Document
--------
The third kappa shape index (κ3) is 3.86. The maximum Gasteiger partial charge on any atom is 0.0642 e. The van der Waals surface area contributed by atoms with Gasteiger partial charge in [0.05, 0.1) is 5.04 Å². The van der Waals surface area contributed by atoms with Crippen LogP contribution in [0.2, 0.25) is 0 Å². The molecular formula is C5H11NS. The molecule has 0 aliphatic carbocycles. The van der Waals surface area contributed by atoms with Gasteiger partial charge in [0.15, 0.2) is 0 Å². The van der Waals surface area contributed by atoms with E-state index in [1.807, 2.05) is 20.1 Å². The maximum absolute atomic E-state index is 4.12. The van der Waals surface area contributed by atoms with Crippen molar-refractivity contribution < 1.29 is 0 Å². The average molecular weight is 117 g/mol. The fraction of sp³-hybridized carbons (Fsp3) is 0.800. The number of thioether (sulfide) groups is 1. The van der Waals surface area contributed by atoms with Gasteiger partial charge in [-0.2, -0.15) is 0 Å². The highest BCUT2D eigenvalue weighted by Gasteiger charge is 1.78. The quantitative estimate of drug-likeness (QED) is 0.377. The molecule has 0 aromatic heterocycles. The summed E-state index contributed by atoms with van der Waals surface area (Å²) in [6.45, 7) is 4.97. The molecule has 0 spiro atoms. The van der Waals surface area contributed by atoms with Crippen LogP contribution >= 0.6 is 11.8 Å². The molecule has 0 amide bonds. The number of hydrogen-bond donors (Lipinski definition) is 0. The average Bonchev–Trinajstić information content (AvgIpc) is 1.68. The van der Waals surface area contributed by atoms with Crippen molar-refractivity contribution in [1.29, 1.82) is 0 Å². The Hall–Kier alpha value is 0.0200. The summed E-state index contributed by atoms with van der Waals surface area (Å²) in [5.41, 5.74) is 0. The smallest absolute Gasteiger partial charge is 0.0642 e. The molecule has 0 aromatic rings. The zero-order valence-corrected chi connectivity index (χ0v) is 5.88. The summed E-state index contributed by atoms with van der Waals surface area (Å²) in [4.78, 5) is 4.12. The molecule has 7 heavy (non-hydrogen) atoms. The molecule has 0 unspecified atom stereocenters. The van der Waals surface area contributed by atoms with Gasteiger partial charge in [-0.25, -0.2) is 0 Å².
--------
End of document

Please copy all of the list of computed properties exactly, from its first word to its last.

The third kappa shape index (κ3) is 3.86. The maximum Gasteiger partial charge on any atom is 0.0642 e. The van der Waals surface area contributed by atoms with Gasteiger partial charge in [0.05, 0.1) is 5.04 Å². The van der Waals surface area contributed by atoms with Crippen LogP contribution in [0.2, 0.25) is 0 Å². The molecular formula is C5H11NS. The molecule has 0 aliphatic carbocycles. The van der Waals surface area contributed by atoms with Gasteiger partial charge in [0.15, 0.2) is 0 Å². The van der Waals surface area contributed by atoms with E-state index in [1.807, 2.05) is 20.1 Å². The maximum absolute atomic E-state index is 4.12. The van der Waals surface area contributed by atoms with Crippen molar-refractivity contribution < 1.29 is 0 Å². The average molecular weight is 117 g/mol. The fraction of sp³-hybridized carbons (Fsp3) is 0.800. The number of thioether (sulfide) groups is 1. The van der Waals surface area contributed by atoms with Gasteiger partial charge in [-0.2, -0.15) is 0 Å². The highest BCUT2D eigenvalue weighted by Gasteiger charge is 1.78. The quantitative estimate of drug-likeness (QED) is 0.377. The molecule has 0 aromatic heterocycles. The summed E-state index contributed by atoms with van der Waals surface area (Å²) in [6.45, 7) is 4.97. The molecule has 0 spiro atoms. The van der Waals surface area contributed by atoms with Crippen LogP contribution >= 0.6 is 11.8 Å². The molecule has 0 amide bonds. The number of hydrogen-bond donors (Lipinski definition) is 0. The average Bonchev–Trinajstić information content (AvgIpc) is 1.68. The van der Waals surface area contributed by atoms with Crippen molar-refractivity contribution in [1.29, 1.82) is 0 Å². The Hall–Kier alpha value is 0.0200. The summed E-state index contributed by atoms with van der Waals surface area (Å²) in [5.41, 5.74) is 0. The smallest absolute Gasteiger partial charge is 0.0642 e. The molecule has 0 aromatic rings. The zero-order valence-corrected chi connectivity index (χ0v) is 5.88. The summed E-state index contributed by atoms with van der Waals surface area (Å²) in [4.78, 5) is 4.12. The molecule has 7 heavy (non-hydrogen) atoms. The molecule has 0 unspecified atom stereocenters. The van der Waals surface area contributed by atoms with Gasteiger partial charge in [-0.25, -0.2) is 0 Å².